June is National Candy Month – Yum!

candyAmericans love their candy!  On average, we eat 25 pounds of candy per person, per year.  So, where did candy come from?

The word ‘candy’ comes from the Arabic “qandi”, meaning something made from sugar – and the principal ingredient in candy is sugar.   Before sugar was readily available, honey was the main ingredient.  Honey was used by the Egyptians, Greeks and Romans to coat fruits, flowers, and the seeds or stems of plants to preserve them as future ingredients.  During the Middle Ages, sweets were used as a medical treatment for digestive troubles and to mask the bad taste of other medicines.  Today’s cough drops and peppermint sticks are descended from this tradition.

The first candy came from Britain and France to the United States in the early eighteenth century.  Only a few colonists were proficient in sugar work, so only the rich were able to enjoy this confection.  By the 1830s, technology and the abundance of sugar opened up the candy market for all to enjoy.  In 1847, the candy press was invented which allowed for mass production.

Candy was generally sold unwrapped from carts in the street, where it was exposed to dirt and insects.  After the polio outbreak in 1916, candy was only sold in upscale candy stores in glass jars.  By 1925, wax paper, foil and cellophane were imported from France by DuPont, allowing candy to be packaged without human touch.

If you’d like to make your own candy, the Cheshire Library has a nice assortment of books located downstairs in the Reference department in the 641.853 section.  Some titles are:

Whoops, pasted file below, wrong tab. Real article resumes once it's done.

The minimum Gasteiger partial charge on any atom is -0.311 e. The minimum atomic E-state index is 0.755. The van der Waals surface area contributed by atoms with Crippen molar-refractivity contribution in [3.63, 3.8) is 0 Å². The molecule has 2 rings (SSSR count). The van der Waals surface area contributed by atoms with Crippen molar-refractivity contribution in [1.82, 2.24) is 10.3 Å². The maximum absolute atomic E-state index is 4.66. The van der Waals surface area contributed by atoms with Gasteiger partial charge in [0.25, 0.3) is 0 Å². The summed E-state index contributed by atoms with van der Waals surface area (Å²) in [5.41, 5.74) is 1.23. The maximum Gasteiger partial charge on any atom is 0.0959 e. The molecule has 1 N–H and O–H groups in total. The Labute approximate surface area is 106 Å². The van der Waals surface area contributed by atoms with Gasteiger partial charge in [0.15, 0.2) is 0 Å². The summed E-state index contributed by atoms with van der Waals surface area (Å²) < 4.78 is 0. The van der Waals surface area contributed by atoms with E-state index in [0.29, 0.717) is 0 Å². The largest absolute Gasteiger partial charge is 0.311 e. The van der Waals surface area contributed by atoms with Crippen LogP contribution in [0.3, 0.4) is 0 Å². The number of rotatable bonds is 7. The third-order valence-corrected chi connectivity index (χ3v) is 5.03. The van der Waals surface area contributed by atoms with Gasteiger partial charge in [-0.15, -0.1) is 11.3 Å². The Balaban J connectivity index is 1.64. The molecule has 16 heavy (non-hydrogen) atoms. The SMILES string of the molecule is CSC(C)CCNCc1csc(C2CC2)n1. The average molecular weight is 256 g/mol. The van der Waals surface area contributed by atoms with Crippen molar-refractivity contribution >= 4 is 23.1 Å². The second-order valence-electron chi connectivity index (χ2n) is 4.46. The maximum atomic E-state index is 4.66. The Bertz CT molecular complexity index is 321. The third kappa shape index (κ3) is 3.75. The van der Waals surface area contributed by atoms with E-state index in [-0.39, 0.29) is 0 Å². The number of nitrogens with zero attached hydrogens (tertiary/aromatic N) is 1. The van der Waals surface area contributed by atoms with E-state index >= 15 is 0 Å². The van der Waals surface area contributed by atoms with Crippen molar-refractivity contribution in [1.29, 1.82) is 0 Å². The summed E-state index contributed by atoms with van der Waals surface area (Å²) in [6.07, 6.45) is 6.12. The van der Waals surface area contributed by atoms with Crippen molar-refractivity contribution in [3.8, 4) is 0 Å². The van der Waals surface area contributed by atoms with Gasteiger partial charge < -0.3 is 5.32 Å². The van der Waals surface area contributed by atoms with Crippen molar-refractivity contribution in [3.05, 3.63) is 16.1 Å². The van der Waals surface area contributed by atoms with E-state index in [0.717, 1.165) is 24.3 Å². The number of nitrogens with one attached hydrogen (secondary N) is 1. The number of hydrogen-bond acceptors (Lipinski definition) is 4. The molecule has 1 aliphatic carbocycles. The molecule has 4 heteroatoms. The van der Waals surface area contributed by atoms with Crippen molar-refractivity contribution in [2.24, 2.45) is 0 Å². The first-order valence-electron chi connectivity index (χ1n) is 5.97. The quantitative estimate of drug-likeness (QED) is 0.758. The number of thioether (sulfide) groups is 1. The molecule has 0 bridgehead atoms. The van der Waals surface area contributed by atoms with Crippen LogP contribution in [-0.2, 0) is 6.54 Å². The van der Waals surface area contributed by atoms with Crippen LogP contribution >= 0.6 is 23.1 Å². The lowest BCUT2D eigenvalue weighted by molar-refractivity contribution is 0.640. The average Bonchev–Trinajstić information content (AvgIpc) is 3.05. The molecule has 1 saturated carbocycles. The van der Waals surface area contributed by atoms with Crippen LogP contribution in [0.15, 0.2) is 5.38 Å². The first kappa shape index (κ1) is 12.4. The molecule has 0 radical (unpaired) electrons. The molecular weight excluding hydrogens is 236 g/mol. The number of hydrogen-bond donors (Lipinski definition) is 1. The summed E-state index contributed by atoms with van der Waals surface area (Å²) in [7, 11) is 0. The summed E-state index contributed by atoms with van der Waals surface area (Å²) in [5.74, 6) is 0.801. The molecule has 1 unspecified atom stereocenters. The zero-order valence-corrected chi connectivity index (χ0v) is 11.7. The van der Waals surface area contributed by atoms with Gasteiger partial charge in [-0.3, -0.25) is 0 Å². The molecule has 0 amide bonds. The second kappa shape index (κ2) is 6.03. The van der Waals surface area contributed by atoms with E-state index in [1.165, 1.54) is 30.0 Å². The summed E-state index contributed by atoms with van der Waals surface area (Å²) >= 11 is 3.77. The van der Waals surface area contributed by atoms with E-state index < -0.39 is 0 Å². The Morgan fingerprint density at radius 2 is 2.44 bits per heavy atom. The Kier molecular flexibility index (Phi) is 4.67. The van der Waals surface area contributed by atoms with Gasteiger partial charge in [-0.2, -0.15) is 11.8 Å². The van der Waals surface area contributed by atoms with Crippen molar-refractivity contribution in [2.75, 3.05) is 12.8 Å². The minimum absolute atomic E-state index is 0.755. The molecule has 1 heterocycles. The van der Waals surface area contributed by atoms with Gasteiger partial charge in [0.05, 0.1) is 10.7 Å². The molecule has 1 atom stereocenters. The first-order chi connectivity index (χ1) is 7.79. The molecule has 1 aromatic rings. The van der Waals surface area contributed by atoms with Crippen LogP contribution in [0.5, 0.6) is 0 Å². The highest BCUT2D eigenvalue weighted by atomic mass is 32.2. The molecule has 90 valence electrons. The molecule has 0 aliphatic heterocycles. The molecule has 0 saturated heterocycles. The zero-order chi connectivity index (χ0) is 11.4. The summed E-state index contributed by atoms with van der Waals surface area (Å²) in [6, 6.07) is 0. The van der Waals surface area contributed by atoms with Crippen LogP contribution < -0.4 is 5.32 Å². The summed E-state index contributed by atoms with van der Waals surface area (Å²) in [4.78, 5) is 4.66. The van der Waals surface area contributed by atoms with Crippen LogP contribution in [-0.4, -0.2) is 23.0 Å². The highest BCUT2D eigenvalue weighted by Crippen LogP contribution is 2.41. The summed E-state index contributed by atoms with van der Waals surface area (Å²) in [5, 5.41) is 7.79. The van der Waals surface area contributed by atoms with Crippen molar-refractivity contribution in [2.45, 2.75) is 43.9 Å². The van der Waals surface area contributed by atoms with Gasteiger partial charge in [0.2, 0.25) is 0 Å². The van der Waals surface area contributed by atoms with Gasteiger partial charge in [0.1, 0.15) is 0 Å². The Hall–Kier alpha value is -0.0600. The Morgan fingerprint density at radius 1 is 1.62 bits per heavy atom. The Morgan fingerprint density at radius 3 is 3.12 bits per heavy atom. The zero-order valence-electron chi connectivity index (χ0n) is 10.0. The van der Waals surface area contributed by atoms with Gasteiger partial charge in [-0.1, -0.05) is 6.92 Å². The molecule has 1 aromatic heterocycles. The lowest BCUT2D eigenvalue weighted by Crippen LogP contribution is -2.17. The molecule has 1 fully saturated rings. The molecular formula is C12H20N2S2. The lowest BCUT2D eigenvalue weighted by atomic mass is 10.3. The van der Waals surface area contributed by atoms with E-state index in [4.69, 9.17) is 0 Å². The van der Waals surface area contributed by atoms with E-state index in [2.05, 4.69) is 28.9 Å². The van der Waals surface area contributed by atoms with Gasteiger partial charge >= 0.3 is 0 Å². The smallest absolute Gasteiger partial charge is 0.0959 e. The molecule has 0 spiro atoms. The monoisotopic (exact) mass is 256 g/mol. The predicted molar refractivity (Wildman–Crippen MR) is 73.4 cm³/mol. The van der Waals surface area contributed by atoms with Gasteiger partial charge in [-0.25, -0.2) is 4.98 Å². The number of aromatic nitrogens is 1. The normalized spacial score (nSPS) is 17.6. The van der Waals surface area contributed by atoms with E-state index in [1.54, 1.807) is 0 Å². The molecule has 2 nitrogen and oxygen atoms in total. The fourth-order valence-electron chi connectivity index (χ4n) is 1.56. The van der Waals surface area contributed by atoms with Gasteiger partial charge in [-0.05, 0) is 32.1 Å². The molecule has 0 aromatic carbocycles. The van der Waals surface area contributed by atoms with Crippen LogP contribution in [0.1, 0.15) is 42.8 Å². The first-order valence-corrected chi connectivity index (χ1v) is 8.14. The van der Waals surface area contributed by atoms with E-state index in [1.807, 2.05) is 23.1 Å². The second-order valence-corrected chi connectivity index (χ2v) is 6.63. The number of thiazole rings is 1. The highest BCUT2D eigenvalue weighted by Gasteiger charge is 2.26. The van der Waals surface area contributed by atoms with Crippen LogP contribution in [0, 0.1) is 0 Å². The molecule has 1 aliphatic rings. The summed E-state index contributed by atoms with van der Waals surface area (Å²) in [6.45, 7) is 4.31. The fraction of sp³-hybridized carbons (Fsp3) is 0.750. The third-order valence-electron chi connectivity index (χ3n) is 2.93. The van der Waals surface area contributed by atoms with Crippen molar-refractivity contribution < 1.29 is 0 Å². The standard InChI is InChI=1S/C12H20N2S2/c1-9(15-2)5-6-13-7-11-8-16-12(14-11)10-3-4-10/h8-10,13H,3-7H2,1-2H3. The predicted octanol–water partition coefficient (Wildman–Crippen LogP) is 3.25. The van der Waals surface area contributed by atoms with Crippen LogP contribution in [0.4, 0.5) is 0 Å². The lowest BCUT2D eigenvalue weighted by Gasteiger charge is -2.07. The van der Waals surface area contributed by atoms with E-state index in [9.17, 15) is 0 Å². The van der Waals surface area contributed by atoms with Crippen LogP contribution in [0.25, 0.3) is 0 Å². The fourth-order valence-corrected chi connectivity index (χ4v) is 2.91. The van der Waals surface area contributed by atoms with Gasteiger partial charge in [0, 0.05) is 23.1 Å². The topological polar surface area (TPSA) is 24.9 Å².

The Sweet Book of Candy Making by Elizabeth LaBau

Handcrafted Candy Bars by Susie Norris

The Complete Step-by-Step guide to making sweets, candy and chocolates by Claire Ptak

Truffles, Candies and Confections by Carole Bloom

You can also enjoy some adult mysteries with a candy theme:

Candy Cane Murder by Joanne Fluke

Sucker Punch (A Candy Shop Mystery) by Sammi Carter

Goody Goody Gunshots (A Candy Shop Mystery) by Sammi Carter

Peppermint Twisted (A Candy Shop Mystery) by Sammi Carter

Chocolate Dipped Death (A Candy Shop Mystery) by Sammi Carter

And for the children who want to learn a little bit more about candy:

Sweet! The Delicious Story of Candy by Ann Love

The Hershey’s Milk Chocolate Fractions Book by Jerry Pallotta

Chocolate by Hershey by Betty Buford

Best Cookbooks of 2013


This was the year of the cookbooks!  There were so many great cookbooks, it was hard to pick just a few.  Below are just some of the best of the year.


Pok Pok by Andy Ricker and JJ Goode – Thai

The Tuscan Sun Cookbook by Frances Mayes and Edward Mayes

Gran Cocina Latina: The Food of Latin America by Maricel E. Presilla

Pati’s Mexican Table by Pati Jinich

Banh Mi: Authentic Vietnamese Sandwiches by Jacqueline Pham

The Little Paris Kitchen by Rachel Khoo


100 Grilling Recipes You Can’t Live Withoutby Cheryl and Bill Jamison

Treme: Stories and Recipes from the Heart of New Orleans by Lolis Eric Elie

Gramercy Tavern by Michael Anthony and Dorothy Kalins

Gluten-Free Girl Every Day by Shaunan James Ahern

The Baby & Toddler Cookbook by Karen Ansel

Stealth Health Lunches Kids Love by Tracy Griffith


Four & Twenty Blackbirds Pie Book by Emily & Melissa Elsen

The Sweet Book of Candy Making by Elizabeth LaBau

Bake It Like You Mean It by Gesine Bullock-Prado

Pierre Herme’s Pastries by Pierre Herme

Cupcakes & Parties by Jennifer Shea

Paleo Desserts by Jane Barthelemy

The Unusual:

The Craft Beer Cookbookby Jacquelyn Dodd

Meals In A Jar by Julie Canquille

Beyond Bacon by Stacy Toth & Matthew McCarry

Smoke:  New Firewood Cookingby Tim Byres

Hooch: Simplified Brewing, Winemaking & Infusion At Home by Scott Meyer

Sauces & Shapes by Oretta Zanini De Vita and Maureen B. Fant